Where you aware that more than half of your home’s energy costs are linked to heating and cooling? That is the reason why it’s so important to have an energy-efficient HVAC system.
Furnace efficiency standards were last revised to 80 AFUE in 2015. AFUE, or annualized fuel utilization efficiency, measures how effective your furnace is at converting natural gas into heat. An 80 AFUE rating means your furnace will waste about 20% of the fuel it uses while generating heat.
In 2022, President Biden proposed new energy-efficiency standards for residential gas furnaces that would substantially reduce emissions, save users money and stimulate sustainability.
This measure is expected to:
- Save Americans $1.9 billion annually.
- Lower carbon emissions by 373 million metric tons and methane emissions by 5.1 million tons over the next 25 - 30 years, the equivalent of what 61 million homes emit each year.
Starting in 2029, the recommended rule would demand all new gas furnaces to be 95 AFUE. This means furnaces would convert nearly all the gas they use into heat.
Considering these guidelines, you might be asking yourself what does that mean for my existing furnace? As of this writing, not much, as the proposed rule won't go into effect until 2029 at the earliest and does not affect furnaces that are already in use.
But if you’re going to be needing furnace replacement in Columbia soon, highly energy-efficient furnaces are ready and available. Learn how these furnaces can save you money on your utility bills.
Guide to Condensing Furnaces
How Condensing Furnaces Work
A condensing furnace is a kind of heating system that uses a secondary heat exchanger to trap wasted heat from the furnace's exhaust gases. This decreases the extent of energy wasted, increases energy efficiency and lowers CO2 emissions. It also will take less natural gas to generate the same volume of heat in comparison to other types of furnaces.
How Condensing Furnaces Differ from Non-Condensing Furnaces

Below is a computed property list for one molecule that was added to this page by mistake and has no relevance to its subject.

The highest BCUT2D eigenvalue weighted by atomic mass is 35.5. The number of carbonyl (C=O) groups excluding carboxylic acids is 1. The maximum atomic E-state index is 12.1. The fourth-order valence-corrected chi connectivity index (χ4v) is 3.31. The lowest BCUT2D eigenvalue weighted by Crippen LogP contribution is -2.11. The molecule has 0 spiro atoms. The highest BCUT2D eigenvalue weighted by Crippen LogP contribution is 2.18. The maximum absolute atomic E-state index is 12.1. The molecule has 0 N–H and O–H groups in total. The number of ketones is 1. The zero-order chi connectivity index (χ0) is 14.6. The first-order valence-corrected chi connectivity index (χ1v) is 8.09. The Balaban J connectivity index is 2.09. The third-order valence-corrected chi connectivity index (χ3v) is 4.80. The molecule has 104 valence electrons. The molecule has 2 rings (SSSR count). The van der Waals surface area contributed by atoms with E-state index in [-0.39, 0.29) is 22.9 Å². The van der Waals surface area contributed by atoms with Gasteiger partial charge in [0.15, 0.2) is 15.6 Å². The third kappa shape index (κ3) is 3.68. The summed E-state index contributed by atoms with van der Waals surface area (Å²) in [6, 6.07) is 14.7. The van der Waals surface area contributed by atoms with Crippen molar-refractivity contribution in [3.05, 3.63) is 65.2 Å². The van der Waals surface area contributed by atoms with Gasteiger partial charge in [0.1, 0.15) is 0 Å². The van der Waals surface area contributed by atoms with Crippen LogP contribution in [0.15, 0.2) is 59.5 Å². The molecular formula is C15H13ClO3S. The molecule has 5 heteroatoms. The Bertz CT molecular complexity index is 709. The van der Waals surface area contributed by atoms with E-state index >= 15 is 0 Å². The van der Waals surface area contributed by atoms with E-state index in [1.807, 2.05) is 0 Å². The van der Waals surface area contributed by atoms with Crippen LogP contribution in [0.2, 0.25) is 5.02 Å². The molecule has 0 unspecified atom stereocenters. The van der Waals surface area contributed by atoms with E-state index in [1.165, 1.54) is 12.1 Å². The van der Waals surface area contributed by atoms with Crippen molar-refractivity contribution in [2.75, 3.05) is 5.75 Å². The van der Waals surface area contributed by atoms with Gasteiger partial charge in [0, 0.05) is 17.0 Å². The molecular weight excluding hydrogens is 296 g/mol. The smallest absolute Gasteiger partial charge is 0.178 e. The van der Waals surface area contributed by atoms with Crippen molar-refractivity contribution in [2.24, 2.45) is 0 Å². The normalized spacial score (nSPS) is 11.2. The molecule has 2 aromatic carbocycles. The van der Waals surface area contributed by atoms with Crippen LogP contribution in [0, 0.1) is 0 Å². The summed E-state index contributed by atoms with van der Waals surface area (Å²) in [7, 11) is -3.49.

The biggest difference between a condensing furnace and a non-condensing furnace is the condensing option's use of a secondary heat exchanger to gather any wasted heat from its exhaust gases, while the latter does not.
How Long Condensing Furnaces Last
The life span of a condensing furnace depends on the brand, model and other factors. Usually, a condensing furnace is likely to last between 10-20 years with sufficient maintenance and regular service. If your heating system doesn’t have regular furnace maintenance, the equipment may have a significantly shorter life span.
Why Condensing Furnaces Require a Higher Investment
Generally, condensing furnaces are more pricey than non-condensing furnaces. This is on account of their increased efficiency and the extra parts needed to capture any wasted heat from its exhaust gases. The extra energy savings can usually balance out the expense of purchase, however, so in the long run, it may be worthwhile investing in a condensing furnace.
Guide to Variable-Speed Furnaces
Variable-Speed Furnaces: What Are They and How Do They Operate
A variable-speed furnace can switch its fan speed dependent on the heating conditions of your [[location]] home. It performs at a slower speed until there's a temperature decrease and then ramps up to supply more heat. This type of system is significantly more efficient than standard furnaces, as it only utilizes the amount of energy required to heat your home, saving you money in the long run.